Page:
Governor Andrew Cuomo wants to make public colleges and universities in the state tuition-free for eligible students. Cuomo made the announcement Tuesday at LaGuardia Community College in Queens.
“It is going to be the first program like it the United States of American. It is once again New York leading the way. The way we did on raising minimum wage, the way we did on paid family leaving, the way we did on passing marriage equality, the way we did on gun safety and it should be a wakeup call to this nation,” said Cuomo.
Cuomo is proposing the Excelsior Scholarship.
“Which says very simply – free tuition to a state two year school or a four year school if you come from any family earning $125,000 or less. The state will provide free tuition,” explained Cuomo.
Cuomo's proposal would provide some 940,000 state residents with free tuition. The proposed initiative would cost the state 1$63-million a year. Cuomo wants the new plan to go into effect this fall, but he needs approval from the state Legislature.
Cuomo made the announcement alongside Vermont Senator Bernie Sanders. Sanders gained popularity during the Presidential race last year with his plan for free tuition at U.S. public colleges.
"What Governor Cuomo is proposing is a revolutionary idea that is going to reverberate throughout this country," said Sanders. “And the day will come when we understand public education in American is not simply kindergarten through high school, but that public education in 2017 means making public colleges and public universities tuition-free."
WBFO News reached SUNY Buffalo State President Katherine Conway-Turner. She said it is an 'exciting' idea.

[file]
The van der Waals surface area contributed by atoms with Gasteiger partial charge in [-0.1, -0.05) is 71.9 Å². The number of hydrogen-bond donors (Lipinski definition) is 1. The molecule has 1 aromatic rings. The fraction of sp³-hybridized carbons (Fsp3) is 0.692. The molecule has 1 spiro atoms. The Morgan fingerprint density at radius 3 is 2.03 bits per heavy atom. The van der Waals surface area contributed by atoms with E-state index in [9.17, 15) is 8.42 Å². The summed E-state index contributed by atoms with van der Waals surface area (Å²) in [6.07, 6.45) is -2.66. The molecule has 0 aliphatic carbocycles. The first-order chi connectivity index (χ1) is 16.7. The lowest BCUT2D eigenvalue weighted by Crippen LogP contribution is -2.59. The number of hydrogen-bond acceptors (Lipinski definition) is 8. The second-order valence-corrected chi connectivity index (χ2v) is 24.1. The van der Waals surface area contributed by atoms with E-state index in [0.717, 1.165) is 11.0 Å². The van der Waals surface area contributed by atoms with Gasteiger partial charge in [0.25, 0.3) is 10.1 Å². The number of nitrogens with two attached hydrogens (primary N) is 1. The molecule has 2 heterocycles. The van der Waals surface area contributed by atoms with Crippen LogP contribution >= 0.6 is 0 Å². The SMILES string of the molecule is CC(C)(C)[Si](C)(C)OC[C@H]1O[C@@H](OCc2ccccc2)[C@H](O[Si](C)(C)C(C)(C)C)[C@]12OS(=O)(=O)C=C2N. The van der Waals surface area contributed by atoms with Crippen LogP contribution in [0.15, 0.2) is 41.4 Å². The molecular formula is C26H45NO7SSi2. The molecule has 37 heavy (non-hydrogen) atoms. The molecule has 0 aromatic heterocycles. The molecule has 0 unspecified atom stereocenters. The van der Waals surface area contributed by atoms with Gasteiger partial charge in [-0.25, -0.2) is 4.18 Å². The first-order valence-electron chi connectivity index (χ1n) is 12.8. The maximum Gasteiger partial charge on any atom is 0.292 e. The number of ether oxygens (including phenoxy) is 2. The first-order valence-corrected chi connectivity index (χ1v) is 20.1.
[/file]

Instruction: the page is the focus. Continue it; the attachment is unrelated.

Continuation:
“On first thought, it seems like a wonderful vision to start the year off thinking about a way to provide tuition for a large portion of our students that many times struggle,” said Conway-Turner.
But how would it effect a SUNY school's bottom line and enrollment numbers for out state students.. Conway-Turner admitted the "devil will be in the details"
“How would it really work and every year the cost increase across the campuses, so how would we account for that and how do we just maintain the very outstanding education we have on our public campuses. Just not having any of the details at all, it is really hard to respond,” replied Conway-Turner.
Say Yes Buffalo executive director David Rust is also embracing the the idea.
“So I would applaud the Governor for making this decision and making this proposal. I think it is clearly links education as an equalizer and also an economic driver in the region," responded Rust.
Say Yes already provides free collage scholarships to all Buffalo Public and city charter students. Rust says he believes it would be beneficial to the work at Say Yes.
“So I think the infrastructure will remain in place that will allow more student promise that the Governor is putting forward and we will be here providing wrap-around supports with the scholarship promise and working hand and glove with the state if this should pass,” said Rust.
The proposal is design to eliminate the heavy burden of college costs on families and remove major loans students are forced to take out to pay for higher education.
University at Buffalo President Satish Tripathi is calling the Governor's proposed Excelsior Scholarship Program "exciting". Tripathi issued a written statement saying the proposal would "advance a long-held tenet of the University at Buffalo – that our state’s students deserve access to an affordable and excellent education."
“At UB, our students receive a world-class education, graduate at a rate that far exceeds the national average, and they begin their professional lives with debt levels significantly below national averages. The governor’s program will significantly expand access to SUNY’s outstanding institutions while also enhancing higher education completion rates for New York students. As the state’s largest public institution and an internationally recognized research university, UB fully supports the governor’s proposal to provide increased accessibility, affordability and excellence in higher education," wrote Tripathi.